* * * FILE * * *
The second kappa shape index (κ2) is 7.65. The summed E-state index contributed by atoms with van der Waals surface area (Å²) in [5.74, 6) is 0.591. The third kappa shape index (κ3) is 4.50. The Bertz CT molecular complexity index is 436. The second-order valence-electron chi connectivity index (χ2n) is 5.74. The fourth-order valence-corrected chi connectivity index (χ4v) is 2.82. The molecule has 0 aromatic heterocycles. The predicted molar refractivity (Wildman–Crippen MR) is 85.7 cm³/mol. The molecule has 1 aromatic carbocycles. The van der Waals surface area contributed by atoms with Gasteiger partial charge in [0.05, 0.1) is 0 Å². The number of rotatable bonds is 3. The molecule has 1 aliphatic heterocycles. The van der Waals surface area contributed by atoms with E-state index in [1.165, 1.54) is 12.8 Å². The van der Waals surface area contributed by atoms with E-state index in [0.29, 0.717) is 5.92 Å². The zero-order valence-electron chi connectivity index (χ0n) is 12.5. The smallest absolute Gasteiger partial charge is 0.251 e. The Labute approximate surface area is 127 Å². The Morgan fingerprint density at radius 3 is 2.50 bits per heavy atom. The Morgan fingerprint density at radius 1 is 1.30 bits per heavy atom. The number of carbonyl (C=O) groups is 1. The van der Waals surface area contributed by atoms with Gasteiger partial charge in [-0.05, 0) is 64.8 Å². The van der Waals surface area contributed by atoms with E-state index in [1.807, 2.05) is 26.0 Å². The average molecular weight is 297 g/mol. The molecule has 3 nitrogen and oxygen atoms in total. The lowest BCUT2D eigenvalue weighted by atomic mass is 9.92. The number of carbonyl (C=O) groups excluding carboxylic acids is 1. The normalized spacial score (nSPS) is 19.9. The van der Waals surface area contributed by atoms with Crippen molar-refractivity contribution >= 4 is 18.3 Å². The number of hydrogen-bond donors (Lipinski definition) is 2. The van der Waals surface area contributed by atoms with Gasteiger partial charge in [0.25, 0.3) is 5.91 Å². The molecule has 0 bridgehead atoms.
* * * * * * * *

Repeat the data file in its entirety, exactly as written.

The second kappa shape index (κ2) is 7.65. The summed E-state index contributed by atoms with van der Waals surface area (Å²) in [5.74, 6) is 0.591. The third kappa shape index (κ3) is 4.50. The Bertz CT molecular complexity index is 436. The second-order valence-electron chi connectivity index (χ2n) is 5.74. The fourth-order valence-corrected chi connectivity index (χ4v) is 2.82. The molecule has 0 aromatic heterocycles. The predicted molar refractivity (Wildman–Crippen MR) is 85.7 cm³/mol. The molecule has 1 aromatic carbocycles. The van der Waals surface area contributed by atoms with Gasteiger partial charge in [0.05, 0.1) is 0 Å². The number of rotatable bonds is 3. The molecule has 1 aliphatic heterocycles. The van der Waals surface area contributed by atoms with E-state index in [1.165, 1.54) is 12.8 Å². The van der Waals surface area contributed by atoms with E-state index in [0.29, 0.717) is 5.92 Å². The zero-order valence-electron chi connectivity index (χ0n) is 12.5. The smallest absolute Gasteiger partial charge is 0.251 e. The Labute approximate surface area is 127 Å². The Morgan fingerprint density at radius 3 is 2.50 bits per heavy atom. The Morgan fingerprint density at radius 1 is 1.30 bits per heavy atom. The number of carbonyl (C=O) groups is 1. The van der Waals surface area contributed by atoms with Gasteiger partial charge in [-0.05, 0) is 64.8 Å². The van der Waals surface area contributed by atoms with E-state index in [1.807, 2.05) is 26.0 Å². The average molecular weight is 297 g/mol. The molecule has 3 nitrogen and oxygen atoms in total. The lowest BCUT2D eigenvalue weighted by atomic mass is 9.92. The number of carbonyl (C=O) groups excluding carboxylic acids is 1. The normalized spacial score (nSPS) is 19.9. The van der Waals surface area contributed by atoms with Crippen molar-refractivity contribution >= 4 is 18.3 Å². The number of hydrogen-bond donors (Lipinski definition) is 2. The van der Waals surface area contributed by atoms with Gasteiger partial charge in [0.25, 0.3) is 5.91 Å². The molecule has 0 bridgehead atoms.